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OnderwijsUniversity of Groningen Summer SchoolsReligion in Cities


Julia Martinez

Dr. Julia Martínez-Ariño is Assistant Professor of Sociology of Religion and convener of the “Religion and Cities” research cluster of the Centre for Religion, Conflict and Globalization, at the University of Groningen. She has conducted research on the governance of religious diversity in public institutions, such as prisons, hospitals and schools, and cities. In her most recent research, she studied how French municipalities govern and regulate religious diversity.

Alexander Nagel

Dr. Alexander-Kenneth Nagel is professor for Religious Studies at the University of Goettingen. He has published extensively on religious migrant communities, interreligious encounter and the urban governance of religious and cultural diversity. His recent research interests include the handling of religious diversity and practice in German refugee camps and faith-based refugee aid. Since December 1st 2017 he serves as a principal investigator in the Horizon2020-project “Multilevel Governance of Mass Migration in Europe and Beyond” (RESPOND).


Dr. Stefania Travagnin is Director of the Centre for the Study of Religion and Culture in Asia at the University of Groningen. Travagnin obtained a BA and MA in Chinese Studies at Ca’ Foscari University (2000), and a PhD in the Study of Religions at SOAS, University of London (2009). Her research explores Buddhism and Buddhists in mainland China and Taiwan, and her publications include the edited volume Religion and Media in China: Insights and Case Studies from the Mainland, Taiwan and Hong Kong (Routledge, 2016). She is director of the three-year project ‘Mapping Religious Diversity in Modern Sichuan’ funded by the CCKF (2017-2020), with Elena Valussi as co-director. More about her research and publications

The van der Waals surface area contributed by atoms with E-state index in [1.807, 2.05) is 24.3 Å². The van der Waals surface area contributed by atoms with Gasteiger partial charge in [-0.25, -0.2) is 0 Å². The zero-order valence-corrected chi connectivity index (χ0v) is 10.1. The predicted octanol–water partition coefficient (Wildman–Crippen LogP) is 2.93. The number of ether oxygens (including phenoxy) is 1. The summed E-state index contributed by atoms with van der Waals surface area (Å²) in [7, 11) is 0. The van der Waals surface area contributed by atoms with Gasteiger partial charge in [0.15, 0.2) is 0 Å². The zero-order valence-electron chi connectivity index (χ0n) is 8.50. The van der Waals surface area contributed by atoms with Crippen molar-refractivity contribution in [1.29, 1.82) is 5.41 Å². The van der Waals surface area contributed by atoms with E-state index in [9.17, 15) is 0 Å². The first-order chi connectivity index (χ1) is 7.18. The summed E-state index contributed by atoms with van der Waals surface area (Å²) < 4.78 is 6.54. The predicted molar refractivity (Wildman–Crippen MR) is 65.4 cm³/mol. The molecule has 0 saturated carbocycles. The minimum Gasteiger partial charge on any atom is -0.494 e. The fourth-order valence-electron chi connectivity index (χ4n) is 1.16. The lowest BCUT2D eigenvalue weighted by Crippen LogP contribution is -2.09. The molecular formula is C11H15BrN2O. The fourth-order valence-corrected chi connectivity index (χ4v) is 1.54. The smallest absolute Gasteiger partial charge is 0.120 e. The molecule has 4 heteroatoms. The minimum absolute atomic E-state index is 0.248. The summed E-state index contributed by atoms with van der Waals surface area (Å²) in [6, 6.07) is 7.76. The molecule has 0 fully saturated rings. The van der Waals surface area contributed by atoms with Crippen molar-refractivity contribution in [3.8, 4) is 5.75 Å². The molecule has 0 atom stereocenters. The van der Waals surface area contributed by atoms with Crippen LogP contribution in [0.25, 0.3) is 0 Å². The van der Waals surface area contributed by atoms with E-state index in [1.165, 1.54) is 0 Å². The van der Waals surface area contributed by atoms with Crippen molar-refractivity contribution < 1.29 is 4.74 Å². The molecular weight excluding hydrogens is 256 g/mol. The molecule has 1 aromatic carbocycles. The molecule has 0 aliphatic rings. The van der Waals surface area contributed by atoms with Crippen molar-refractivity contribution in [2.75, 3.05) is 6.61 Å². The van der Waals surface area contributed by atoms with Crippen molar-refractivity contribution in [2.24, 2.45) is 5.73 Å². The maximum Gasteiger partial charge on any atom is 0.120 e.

can be found on her website .


Dr. Avi Astor is a Ramón y Cajal Fellow with the Research Group on the Sociology of Religion (ISOR) in the Department of Sociology at the Universitat Autònoma de Barcelona. He has written on a variety of topics related to religion, culture, and identity, with a focus on contemporary Spain. He recently published a book entitled, Rebuilding Islam in Contemporary Spain: The Politics of Mosque Establishment, 1976–2013 (Sussex Academic Press, 2017). His work has also appeared in
several prominent journals, including Theory and Society,
The International Migration Review, The Journal of Ethnic and  
Migration Studies
, andThe Journal for the Scientific Study of Religion.


Dr. Joram Tarusarira is Assistant Professor of Religion, Conflict and Peacebuilding and the Director of the Centre for Religion, Conflict and Globalization the University of Groningen, The Netherlands. He attained a PhD from the University of Leipzig, where he was a member of the Research Training Group ‘Religious Non-Conformism and Cultural Dynamics.’ He was a Postdoctoral Fellow at the Doctoral School at the Center for Reconciliation Studies /Friedrich Schiller Universität Jena . His research topics include religion, conflict, peacebuilding and reconciliation. He is the author of the book : Reconciliation and Religio-political Non-Conformism in Zimbabwe, Routledge.